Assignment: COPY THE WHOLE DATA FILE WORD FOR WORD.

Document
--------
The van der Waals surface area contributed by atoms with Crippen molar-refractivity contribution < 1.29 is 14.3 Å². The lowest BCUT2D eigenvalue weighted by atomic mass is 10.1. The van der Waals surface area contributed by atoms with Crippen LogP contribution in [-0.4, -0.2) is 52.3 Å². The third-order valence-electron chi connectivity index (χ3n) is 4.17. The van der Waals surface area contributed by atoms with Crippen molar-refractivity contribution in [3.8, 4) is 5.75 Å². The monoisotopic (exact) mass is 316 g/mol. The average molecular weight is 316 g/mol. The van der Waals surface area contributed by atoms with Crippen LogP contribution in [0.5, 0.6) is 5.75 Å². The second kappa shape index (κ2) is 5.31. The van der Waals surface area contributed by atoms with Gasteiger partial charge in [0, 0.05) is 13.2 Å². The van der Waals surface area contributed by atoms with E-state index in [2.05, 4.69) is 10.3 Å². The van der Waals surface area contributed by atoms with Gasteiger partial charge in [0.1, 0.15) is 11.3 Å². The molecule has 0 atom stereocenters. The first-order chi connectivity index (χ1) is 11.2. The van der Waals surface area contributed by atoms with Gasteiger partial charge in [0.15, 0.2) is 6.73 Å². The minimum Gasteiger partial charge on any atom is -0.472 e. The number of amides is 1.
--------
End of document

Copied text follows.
The van der Waals surface area contributed by atoms with Crippen molar-refractivity contribution < 1.29 is 14.3 Å². The lowest BCUT2D eigenvalue weighted by atomic mass is 10.1. The van der Waals surface area contributed by atoms with Crippen LogP contribution in [-0.4, -0.2) is 52.3 Å². The third-order valence-electron chi connectivity index (χ3n) is 4.17. The van der Waals surface area contributed by atoms with Crippen molar-refractivity contribution in [3.8, 4) is 5.75 Å². The monoisotopic (exact) mass is 316 g/mol. The average molecular weight is 316 g/mol. The van der Waals surface area contributed by atoms with Crippen LogP contribution in [0.5, 0.6) is 5.75 Å². The second kappa shape index (κ2) is 5.31. The van der Waals surface area contributed by atoms with Gasteiger partial charge in [0, 0.05) is 13.2 Å². The van der Waals surface area contributed by atoms with E-state index in [2.05, 4.69) is 10.3 Å². The van der Waals surface area contributed by atoms with Gasteiger partial charge in [0.1, 0.15) is 11.3 Å². The molecule has 0 atom stereocenters. The first-order chi connectivity index (χ1) is 11.2. The van der Waals surface area contributed by atoms with Gasteiger partial charge in [0.15, 0.2) is 6.73 Å². The minimum Gasteiger partial charge on any atom is -0.472 e. The number of amides is 1.